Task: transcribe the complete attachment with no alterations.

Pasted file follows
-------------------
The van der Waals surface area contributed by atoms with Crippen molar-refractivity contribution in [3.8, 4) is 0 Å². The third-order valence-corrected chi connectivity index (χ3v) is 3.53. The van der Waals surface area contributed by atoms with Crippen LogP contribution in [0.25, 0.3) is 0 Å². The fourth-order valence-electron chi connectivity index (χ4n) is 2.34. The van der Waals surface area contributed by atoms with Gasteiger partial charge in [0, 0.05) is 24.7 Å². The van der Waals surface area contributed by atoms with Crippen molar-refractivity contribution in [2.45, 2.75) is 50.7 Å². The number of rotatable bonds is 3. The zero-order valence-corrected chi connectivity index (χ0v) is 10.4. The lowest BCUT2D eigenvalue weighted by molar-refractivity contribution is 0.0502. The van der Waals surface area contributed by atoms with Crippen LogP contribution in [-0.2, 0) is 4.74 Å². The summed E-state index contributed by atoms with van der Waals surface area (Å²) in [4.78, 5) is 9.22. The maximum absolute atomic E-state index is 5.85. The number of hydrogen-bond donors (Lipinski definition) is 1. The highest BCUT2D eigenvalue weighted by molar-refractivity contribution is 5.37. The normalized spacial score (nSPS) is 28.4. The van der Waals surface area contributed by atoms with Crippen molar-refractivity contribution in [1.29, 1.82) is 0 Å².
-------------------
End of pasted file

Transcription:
The van der Waals surface area contributed by atoms with Crippen molar-refractivity contribution in [3.8, 4) is 0 Å². The third-order valence-corrected chi connectivity index (χ3v) is 3.53. The van der Waals surface area contributed by atoms with Crippen LogP contribution in [0.25, 0.3) is 0 Å². The fourth-order valence-electron chi connectivity index (χ4n) is 2.34. The van der Waals surface area contributed by atoms with Gasteiger partial charge in [0, 0.05) is 24.7 Å². The van der Waals surface area contributed by atoms with Crippen molar-refractivity contribution in [2.45, 2.75) is 50.7 Å². The number of rotatable bonds is 3. The zero-order valence-corrected chi connectivity index (χ0v) is 10.4. The lowest BCUT2D eigenvalue weighted by molar-refractivity contribution is 0.0502. The van der Waals surface area contributed by atoms with Crippen LogP contribution in [-0.2, 0) is 4.74 Å². The summed E-state index contributed by atoms with van der Waals surface area (Å²) in [4.78, 5) is 9.22. The maximum absolute atomic E-state index is 5.85. The number of hydrogen-bond donors (Lipinski definition) is 1. The highest BCUT2D eigenvalue weighted by molar-refractivity contribution is 5.37. The normalized spacial score (nSPS) is 28.4. The van der Waals surface area contributed by atoms with Crippen molar-refractivity contribution in [1.29, 1.82) is 0 Å².